I am usually content to create simple pano images using a series of 5 or so overlapping shots all in a straight line. I have always had confidence that the Photomerge function in Photoshop would do a pretty good job of pulling everything together into one seamless image (at least since CS3). But as I was standing at the Cerro de la Cruz above the city of La Antigua, I just didn’t think that I could capture all the detail I wanted by simply shooting a straight pan of images. The problem is that I would have to use a focal length that was pretty wide to capture everything I wanted, from the top of the volcano to the front edge of the city sprawled out below. This meant that I might get some distortion from the lens as well as lesser detail in the final image.
What I decided to do instead was to shoot two series of images panning across the scene; one across the upper portion of the scene to capture the sky, mountains, and volcano, and the other series across the bottom for the city. I also used my 50mm f/1.4 lens on a Nikon D80 so I was getting less coverage (it’s about the equivalent of an 80mm on the DX camera), which meant more shots. In fact I ended up shooting 18 images in total. I was a little fearful that Photoshop would not be able to assemble everything into one seamless image but I threw caution to the wind and made my corrections to the original images in Lightroom 3 and then selected them all and sent them to Photoshop using the Merge to Panorama command.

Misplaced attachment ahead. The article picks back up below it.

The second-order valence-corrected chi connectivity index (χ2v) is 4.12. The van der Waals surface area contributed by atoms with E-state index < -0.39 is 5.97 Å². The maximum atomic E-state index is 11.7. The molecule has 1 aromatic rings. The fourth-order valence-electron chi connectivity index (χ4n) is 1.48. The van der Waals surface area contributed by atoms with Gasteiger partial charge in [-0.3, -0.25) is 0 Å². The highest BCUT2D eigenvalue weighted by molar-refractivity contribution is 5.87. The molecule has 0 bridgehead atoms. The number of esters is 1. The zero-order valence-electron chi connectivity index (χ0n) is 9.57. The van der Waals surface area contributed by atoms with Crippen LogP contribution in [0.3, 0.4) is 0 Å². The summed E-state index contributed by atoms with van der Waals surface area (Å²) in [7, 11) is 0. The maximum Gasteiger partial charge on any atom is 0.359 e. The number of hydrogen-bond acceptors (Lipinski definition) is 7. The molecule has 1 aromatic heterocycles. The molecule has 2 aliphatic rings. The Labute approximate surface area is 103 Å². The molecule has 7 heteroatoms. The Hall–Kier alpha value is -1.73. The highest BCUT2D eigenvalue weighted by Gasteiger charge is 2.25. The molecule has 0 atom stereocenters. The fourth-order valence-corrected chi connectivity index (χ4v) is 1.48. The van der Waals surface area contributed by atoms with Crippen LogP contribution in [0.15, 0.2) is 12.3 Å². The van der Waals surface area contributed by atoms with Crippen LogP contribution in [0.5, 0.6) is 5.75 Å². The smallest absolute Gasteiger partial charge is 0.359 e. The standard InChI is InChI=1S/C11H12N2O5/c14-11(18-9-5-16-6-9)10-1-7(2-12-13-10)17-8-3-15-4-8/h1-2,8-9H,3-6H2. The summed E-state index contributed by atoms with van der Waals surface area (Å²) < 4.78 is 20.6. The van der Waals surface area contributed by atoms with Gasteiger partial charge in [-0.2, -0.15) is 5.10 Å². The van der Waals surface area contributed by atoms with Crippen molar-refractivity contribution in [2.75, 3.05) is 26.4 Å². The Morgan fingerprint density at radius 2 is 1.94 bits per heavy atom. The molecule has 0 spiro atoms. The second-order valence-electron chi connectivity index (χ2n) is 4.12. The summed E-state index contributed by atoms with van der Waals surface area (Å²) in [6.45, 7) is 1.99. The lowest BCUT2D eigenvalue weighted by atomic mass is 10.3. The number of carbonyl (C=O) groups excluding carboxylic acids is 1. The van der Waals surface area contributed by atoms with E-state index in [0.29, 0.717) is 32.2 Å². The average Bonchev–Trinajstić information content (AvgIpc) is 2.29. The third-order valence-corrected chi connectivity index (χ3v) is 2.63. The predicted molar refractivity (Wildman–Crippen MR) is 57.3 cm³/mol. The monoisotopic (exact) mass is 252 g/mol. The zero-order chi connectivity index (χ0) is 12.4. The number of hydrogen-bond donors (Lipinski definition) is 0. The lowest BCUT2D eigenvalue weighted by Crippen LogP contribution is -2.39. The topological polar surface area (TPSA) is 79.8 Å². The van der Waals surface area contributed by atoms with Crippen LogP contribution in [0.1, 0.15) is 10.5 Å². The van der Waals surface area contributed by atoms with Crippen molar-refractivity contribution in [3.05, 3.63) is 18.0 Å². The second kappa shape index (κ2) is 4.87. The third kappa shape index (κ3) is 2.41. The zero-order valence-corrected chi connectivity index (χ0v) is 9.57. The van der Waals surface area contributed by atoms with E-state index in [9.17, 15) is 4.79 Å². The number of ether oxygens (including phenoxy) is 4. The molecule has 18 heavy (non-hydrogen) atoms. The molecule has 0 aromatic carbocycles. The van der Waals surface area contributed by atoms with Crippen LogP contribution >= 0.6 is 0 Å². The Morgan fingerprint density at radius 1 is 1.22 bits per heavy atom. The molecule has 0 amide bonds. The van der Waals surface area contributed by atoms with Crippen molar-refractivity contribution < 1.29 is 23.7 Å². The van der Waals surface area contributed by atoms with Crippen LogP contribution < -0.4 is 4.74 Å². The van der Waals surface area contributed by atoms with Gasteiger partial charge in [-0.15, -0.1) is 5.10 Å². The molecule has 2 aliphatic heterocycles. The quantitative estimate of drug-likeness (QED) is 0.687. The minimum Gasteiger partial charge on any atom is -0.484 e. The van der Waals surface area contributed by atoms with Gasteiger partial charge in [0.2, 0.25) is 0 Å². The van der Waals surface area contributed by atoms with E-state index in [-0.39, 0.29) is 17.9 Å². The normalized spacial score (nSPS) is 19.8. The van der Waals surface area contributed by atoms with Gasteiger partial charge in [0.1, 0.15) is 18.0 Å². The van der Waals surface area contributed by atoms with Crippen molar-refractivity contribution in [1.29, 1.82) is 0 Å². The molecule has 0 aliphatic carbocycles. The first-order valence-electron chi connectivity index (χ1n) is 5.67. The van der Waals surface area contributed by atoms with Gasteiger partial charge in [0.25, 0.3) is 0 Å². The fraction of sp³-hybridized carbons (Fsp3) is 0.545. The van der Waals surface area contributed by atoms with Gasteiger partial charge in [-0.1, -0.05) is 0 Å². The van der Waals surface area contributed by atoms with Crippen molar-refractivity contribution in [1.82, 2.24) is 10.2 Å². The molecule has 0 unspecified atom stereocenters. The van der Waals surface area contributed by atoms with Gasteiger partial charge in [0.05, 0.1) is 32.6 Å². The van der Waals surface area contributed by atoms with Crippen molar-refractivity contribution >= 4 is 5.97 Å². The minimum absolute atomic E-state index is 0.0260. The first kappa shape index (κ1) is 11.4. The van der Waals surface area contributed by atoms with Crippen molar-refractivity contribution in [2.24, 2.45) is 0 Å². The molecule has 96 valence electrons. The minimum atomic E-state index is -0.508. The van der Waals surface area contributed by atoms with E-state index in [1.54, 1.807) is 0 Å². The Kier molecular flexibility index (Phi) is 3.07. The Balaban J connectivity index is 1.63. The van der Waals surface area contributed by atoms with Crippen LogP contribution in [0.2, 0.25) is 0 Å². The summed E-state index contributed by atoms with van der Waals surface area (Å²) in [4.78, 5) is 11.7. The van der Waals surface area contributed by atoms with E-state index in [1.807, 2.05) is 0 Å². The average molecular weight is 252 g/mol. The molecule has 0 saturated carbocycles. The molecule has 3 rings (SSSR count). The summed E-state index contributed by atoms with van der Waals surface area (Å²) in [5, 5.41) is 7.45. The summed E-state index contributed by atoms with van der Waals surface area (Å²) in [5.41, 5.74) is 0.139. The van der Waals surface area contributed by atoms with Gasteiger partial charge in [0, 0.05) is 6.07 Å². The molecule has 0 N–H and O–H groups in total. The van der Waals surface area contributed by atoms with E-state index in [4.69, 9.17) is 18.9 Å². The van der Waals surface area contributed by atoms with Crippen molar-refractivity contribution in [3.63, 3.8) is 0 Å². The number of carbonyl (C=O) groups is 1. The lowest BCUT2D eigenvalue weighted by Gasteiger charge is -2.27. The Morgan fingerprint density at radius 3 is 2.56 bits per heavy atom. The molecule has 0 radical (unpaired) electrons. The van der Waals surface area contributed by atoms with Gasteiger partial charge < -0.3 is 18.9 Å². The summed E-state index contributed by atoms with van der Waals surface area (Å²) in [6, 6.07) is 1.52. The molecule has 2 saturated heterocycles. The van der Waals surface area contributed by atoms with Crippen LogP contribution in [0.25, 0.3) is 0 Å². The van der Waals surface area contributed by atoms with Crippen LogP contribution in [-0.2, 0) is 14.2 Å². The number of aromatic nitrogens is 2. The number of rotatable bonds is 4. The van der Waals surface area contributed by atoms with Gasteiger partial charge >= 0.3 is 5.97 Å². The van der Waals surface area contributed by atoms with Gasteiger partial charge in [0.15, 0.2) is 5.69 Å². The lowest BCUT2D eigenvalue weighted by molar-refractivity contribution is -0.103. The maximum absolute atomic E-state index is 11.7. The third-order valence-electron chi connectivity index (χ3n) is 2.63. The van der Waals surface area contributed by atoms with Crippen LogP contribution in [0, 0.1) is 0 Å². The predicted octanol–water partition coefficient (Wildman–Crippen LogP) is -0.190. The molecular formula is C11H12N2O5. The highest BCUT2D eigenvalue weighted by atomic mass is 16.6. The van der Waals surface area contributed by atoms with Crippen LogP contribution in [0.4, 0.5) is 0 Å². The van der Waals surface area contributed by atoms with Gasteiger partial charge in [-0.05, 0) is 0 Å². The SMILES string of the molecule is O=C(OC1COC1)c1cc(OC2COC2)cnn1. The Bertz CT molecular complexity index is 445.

After Lightroom had processed all of the images, the standard Pano dialog box opened in CS5 and I selected the Auto layout and let it go to town. It took a little while to assemble and merge the 18 RAW image files and then blend them together but when it was done, I was simply amazed with the results. With the exception of some ragged edges, it had pulled all of the images together into one beautiful pano. I simply cropped out most of the uneven edges and then used the Content Aware Fill to fix some of the spots in the sky that were missed by me during shooting and cropping. The result is the image you see below. You can click on it to see a larger version but the actual file is about 440MB, which works out to be about 20×70 inches at 240dpi.
Also, the detail in the final image is fantastic. Here is a small section of the image at 100%.
So the next time you are presented with a wide vista and are thinking of trying your hand at a panorama, don’t necessarily just twist your lens to the wide angle option to get 3 or 4 overlapping shots. Try and push things a little by adding a bunch of narrower angle images and then let Photoshop do it’s thing to really get the detail and size out of your final image.